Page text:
As its reputation for cosmopolitanism spread, Odessa attracted some of the leading Jewish intellectuals of the day. Some stayed only for a while, imbibing the Paris-inspired café environment and hobnobbing with the literary elite; others made it their home for many years. Among the latter were Alexander Tsederbaum, founding editor of Hamelitz, the first and arguably the finest modern Hebrew journal, and Shiye Mordkhe Lifshitz, who helped establish Kol Mevasser, the first modern Yiddish literary periodical. The latter's greatest contribution may have been to convince a rising Hebrew literary star to "switch sides" and try his hand at Yiddish prose. Under the pen name of  Mendele Moykher Sforim (Mendele the Book-Peddler), the former Sholem Yaakov Abramovich would earn the moniker of the grandfather of modern Yiddish literature. Another longtime Odessa resident, Sholem Aleykhem, became that literature's most popular author.

As for Hebrew writers who spent time in Odessa, the list includes, among many others, Moshe Leib Lilienblum, the Zionist essayist and pioneer of Hebrew autobiography; the towering poet Haim Nahman Bialik; and Ahad Haam, the great Hebrew stylist and father of cultural Zionism. In addition, Odessa was a center of Jewish Russification, home to three leading Jewish journals in the Russian language. Simon Dubnow, the dean of Russian Jewish historiography, lived in Odessa for many years. Among Jewish political luminaries, one must mention above all two Odessa natives: Leo Pinsker, who wrote Autoemancipation (1882), the first published manifesto of political Zionism, and founded the first Zionist organization, Hibat Zion, and Vladimir (Zeev) Jabotinsky, the extravagantly talented writer, political activist, and founder of Revisionist Zionism. The list goes on.  

King does an especially fine job of explaining how Jabotinsky's Odessa upbringing was formative in the subsequent development not only of his literary career but of his political ideas. Indeed, what ignited Jabotinsky's true political genius was, tragically enough, the ugly turn of Odessa from a "city of dreams" into a cauldron of lethal anti-Semitism at the turn of the 20th century. In 1881-2, a wave of pogroms throughout Russia had spared Odessa's Jews—the authorities had prevented a single fatality. But their protective embrace, seeming confirmation of Odessa's unique promise of peaceful integration, turned out to be illusory. In 1905, at the end of a subsequent wave of mob violence that had begun in Kishinev two years earlier, more than 300 Odessan Jews fell victim to what King calls "the deadliest and the most notorious pogrom in Russian history"—at least to that point.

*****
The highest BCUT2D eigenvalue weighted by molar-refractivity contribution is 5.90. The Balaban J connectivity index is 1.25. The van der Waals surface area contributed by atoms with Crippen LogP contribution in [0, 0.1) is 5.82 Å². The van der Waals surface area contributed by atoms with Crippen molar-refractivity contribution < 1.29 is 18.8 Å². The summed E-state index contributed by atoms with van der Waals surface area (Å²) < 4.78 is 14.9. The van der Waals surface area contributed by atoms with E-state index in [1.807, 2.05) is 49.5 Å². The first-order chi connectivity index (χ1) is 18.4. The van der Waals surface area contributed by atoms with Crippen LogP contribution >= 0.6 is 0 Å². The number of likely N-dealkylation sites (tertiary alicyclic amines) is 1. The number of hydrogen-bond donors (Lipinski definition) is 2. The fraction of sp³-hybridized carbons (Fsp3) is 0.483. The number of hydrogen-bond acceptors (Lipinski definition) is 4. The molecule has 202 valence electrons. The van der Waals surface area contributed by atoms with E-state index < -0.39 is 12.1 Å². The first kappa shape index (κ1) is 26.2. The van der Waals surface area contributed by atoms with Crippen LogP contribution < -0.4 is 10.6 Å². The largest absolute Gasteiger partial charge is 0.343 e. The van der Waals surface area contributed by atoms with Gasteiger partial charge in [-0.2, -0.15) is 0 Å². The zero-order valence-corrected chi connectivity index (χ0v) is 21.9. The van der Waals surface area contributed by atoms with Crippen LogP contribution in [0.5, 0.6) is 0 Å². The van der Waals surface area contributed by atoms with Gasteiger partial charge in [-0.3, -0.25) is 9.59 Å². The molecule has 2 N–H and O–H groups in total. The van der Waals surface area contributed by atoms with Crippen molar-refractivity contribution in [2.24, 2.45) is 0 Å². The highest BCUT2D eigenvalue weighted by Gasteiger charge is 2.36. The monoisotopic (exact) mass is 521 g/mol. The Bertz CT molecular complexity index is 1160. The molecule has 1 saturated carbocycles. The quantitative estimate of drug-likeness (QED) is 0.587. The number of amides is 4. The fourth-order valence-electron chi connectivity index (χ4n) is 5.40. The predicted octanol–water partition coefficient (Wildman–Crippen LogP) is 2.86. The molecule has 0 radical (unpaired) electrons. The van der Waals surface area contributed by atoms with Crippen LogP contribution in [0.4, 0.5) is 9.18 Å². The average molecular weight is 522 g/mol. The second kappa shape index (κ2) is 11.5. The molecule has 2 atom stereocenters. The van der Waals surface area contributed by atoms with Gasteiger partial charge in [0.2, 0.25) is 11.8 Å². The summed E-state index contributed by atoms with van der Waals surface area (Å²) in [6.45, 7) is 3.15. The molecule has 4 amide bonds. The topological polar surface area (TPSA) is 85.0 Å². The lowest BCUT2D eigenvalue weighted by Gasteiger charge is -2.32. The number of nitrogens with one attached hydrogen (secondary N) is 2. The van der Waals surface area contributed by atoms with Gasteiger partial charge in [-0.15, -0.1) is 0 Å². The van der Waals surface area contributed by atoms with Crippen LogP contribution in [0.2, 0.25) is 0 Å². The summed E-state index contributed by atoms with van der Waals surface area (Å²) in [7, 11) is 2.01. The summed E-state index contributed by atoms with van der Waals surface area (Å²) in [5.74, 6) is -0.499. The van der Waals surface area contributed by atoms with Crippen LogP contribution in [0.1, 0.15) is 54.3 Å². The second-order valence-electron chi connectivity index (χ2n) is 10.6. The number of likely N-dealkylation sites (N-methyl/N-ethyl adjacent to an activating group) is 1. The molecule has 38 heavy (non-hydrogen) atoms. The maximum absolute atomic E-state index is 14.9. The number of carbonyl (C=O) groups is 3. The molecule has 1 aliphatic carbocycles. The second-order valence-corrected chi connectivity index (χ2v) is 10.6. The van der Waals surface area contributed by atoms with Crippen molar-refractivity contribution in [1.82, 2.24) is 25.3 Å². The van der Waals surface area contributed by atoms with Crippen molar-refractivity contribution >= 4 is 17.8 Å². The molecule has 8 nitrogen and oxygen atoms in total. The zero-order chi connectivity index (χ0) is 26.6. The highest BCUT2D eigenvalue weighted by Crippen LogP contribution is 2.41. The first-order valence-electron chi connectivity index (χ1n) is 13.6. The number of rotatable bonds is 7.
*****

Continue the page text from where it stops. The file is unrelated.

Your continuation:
"How," King asks plaintively, "could a city generally satisfied with its easy cosmopolitanism fall so speedily into communal chaos?" It was the question asked by Jabotinsky in his novel The Five, the question that would in turn give rise to his "particular way of thinking about [Jewish] nationality." To the maturing Jabotinsky, that national identity necessarily comprised the three dimensions of "exclusion [by others], self awareness, and pride in one's own peculiarities." This unique mixture, King mordantly observes, "was both the antithesis and the product of everything Odessa, Jabotinsky's native city, claimed to be."

Much worse was to come. In the aftermath of World War I, massive dislocation and then mass murder decimated Odessa's Jews. Before the remnant had time to draw breath, these horrors were succeeded by the fallout from the Bolshevik revolution. That fallout took the form of, first, massacres by Ukrainians for the alleged crime of being Bolsheviks and, next, the systematic erasure of Jewish history and suppression of Jewish religion by the Soviets. Among the facts erased was the mass murder of some 200,000 Odessan Jews during the Holocaust, leaving all of 52 still alive at war's end.  

Which brings us back to Eisenstein and his movie, commissioned by the Soviet regime to commemorate the 20th anniversary of the failed 1905 socialist revolution. The massacre the film records on that famous staircase did not, however, occur there or in that way. Rather, it represents, in King's mordant phrase, "a heroic act of misremembering." For the only massacre that took place in Odessa that year was not of its socialist revolutionaries but of its Jews. "When later filmgoers saw the staircase in Battleship Potemkin," King concludes, "they were not looking at history but past it, into the realm of creative and usable myth."

In helping to reverse the distortions and erasures of Odessa's Jewish history, King has done a great service, not only in setting right the past but also, however inadvertently, in assisting us soberly and cautiously to assess the liberations and revolutions of the present. 

Allan Nadler is a professor of religious studies and the director of the program in Jewish studies at Drew University.

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Gerry Kane on March 5, 2011 at 8:56 am (Reply)
Thank you for presenting Prof. Nadler's columns on a regular basis. I find, that unlike so many other professors who profess to have an interest in Yiddish culture he is one of the few who reaches out to a larger audience. He draws you in to his artcles and reviews and makes you want to find out more.